Mike Bolduc, C&K
Performance and reliability are key requirements when it comes to keeping commercial buildings safe, comfortable and functioning. However, oftentimes eco-friendly considerations come second. Of course, this is easier said than done, as engineers must balance strict usage and durability requirements while also creating products that are environmentally friendly.
Because replacing or upgrading costly equipment every year to meet new environmental and industry standards just isn’t viable, it’s important to start integrating green initiatives from the beginning.
To help design engineers keep this in perspective, here are some best practices for engineers when it comes to creating green lighting products. We’ll cover how to implement eco-friendly, energy-efficient designs without sacrificing reliability and performance for some of the key commercial building applications.
Consider this: lighting represents 19 percent of global electricity consumption and 23 percent of electricity consumption in the U.S. With these statistics, it’s no wonder building owners are constantly looking for ways to use it more efficiently. According to the U.S. Green Building Council (USGBC), one of the easiest ways to reduce a building’s carbon footprint is to retrofit lighting.
A lighting retrofit not only makes lighting more energy-efficient by upgrading the lamps, fixtures, sensors and controllers, but can often offset the cost of these projects over time. The best news? Most of the devices used for these upgrades only require simple tact, pushbutton or DIP switches – low-cost products as opposed to costly touch screens and displays - in order to interface with the end user.
For improved lighting efficiency, one of the most common products is the occupancy, or motion sensor. These products can be mounted in a corner of the room, be part of a wall light switch or be mounted on the ceiling in the case of high bay sensors used in warehouses. The device typically incorporates a passive infrared (PIR) sensor to determine movement. Many of these sensors require the use of a DIP switch to adjust sensitivity and timing settings. DIP switches are generally required to have low profile miniature footprints and have a contact system which can resist corrosion and provide reliable switching at low current levels.
C&K’s SPA single in-line DIP switch has a high-pressure contact system that does not require tape sealing and has retention features that hold a part to the PCB prior to soldering. These switches can be used for a variety of applications, including LED signage, occupancy sensors, wireless wall switches, and LED street lighting.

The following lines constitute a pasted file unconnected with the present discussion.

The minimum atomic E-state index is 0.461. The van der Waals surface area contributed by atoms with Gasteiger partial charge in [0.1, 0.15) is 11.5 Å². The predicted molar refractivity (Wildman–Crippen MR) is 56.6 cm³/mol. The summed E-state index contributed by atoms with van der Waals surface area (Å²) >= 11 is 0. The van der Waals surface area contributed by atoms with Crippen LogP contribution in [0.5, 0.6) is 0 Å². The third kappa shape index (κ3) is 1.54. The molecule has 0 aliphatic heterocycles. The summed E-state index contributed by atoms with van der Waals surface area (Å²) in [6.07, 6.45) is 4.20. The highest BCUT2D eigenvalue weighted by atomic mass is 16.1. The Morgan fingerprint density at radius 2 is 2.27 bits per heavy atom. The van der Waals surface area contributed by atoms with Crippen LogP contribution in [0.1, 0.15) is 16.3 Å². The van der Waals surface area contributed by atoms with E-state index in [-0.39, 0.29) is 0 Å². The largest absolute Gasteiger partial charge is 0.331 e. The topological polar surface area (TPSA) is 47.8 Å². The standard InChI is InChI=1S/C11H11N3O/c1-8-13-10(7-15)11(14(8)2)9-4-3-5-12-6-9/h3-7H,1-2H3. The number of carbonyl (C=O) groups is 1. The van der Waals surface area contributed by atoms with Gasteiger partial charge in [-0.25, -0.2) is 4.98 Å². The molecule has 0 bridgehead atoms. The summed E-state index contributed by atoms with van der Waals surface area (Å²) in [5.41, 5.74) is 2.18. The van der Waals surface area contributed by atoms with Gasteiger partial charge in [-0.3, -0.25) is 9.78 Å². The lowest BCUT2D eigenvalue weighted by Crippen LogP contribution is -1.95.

Using daylight sensors combined with automated shade or shutter controls can help reduce electricity consumption by turning off or dimming the lights when enough ambient outdoor light is available. The controllers used to program or manually actuate the shades often use tact switches for the user interface. The haptic properties and long-term reliability of the tact switches selected can have a big impact on the quality perception of the end product.
C&K’s KSC2 switch is part of its popular KSC tactile switch family. Offering engineers and designers excellent tactile feeling, low profiles and actuator and sealing options to suit any design, the KSC2 is often used in applications such as integrated room controls, room occupancy sensors, programmable light timers, lighting controllers and shade controls.
Dimmers and programmable timers
Dimmers and programmable timers are popular wall switches that can be used for lighting efficiency in green buildings. These devices can be hard-wired to the building or be managed wirelessly by a remote controller for easy use. For wireless switches, there is often a need to use standard or rotary coded DIP switches for network addressing of the wall module.
Tact switches are also commonly used under the buttons to actuate or program the wall unit. These tact switches need to perform reliably over many years of repeated cycling and also have the appropriate haptics (or sound and feel) to add to the overall quality and performance perception of the application.
Building control systems
In large buildings, lighting devices are typically managed by a building control system. Most of these devices employ some type of tact or pushbutton switch for setup, programming and manual zone control. Similar to the dimmers and programmable timers, the tact switches in building control systems need to have appropriate haptics so it’s easy for the technician to work with in case something malfunctions or needs to be repaired. Because these controllers are usually located in utility rooms or remote parts of the building away from more populated areas, they must be able to withstand dirty and dusty environments, as well as potential variations in temperature.
Upgrading commercial lighting systems or starting from scratch may seem daunting, but there are already huge strides being made industry-wide. Today, there are more than 36,400 LEED (Leadership in Energy and Environmental Design) certified commercial projects, representing nearly 5.5 billion square feet, and an additional 53,200 projects in the pipeline waiting to be certified, which will add more than 11.6 billion square feet of space. Every day, more than 2.2 million square feet of space certifies to LEED, according to the USGBC. At this rate, environmental priorities are no longer a pipedream, but a necessity for the buildings of the future.
From carbon emission mandates to green building certification, the global movement towards energy-efficient buildings is in full swing and is only gaining steam. These energy-saving lighting retrofits serve as examples of how commercial building operators can achieve high-functionality while keeping environmental factors top of mind. Otherwise, they run the risk of falling behind.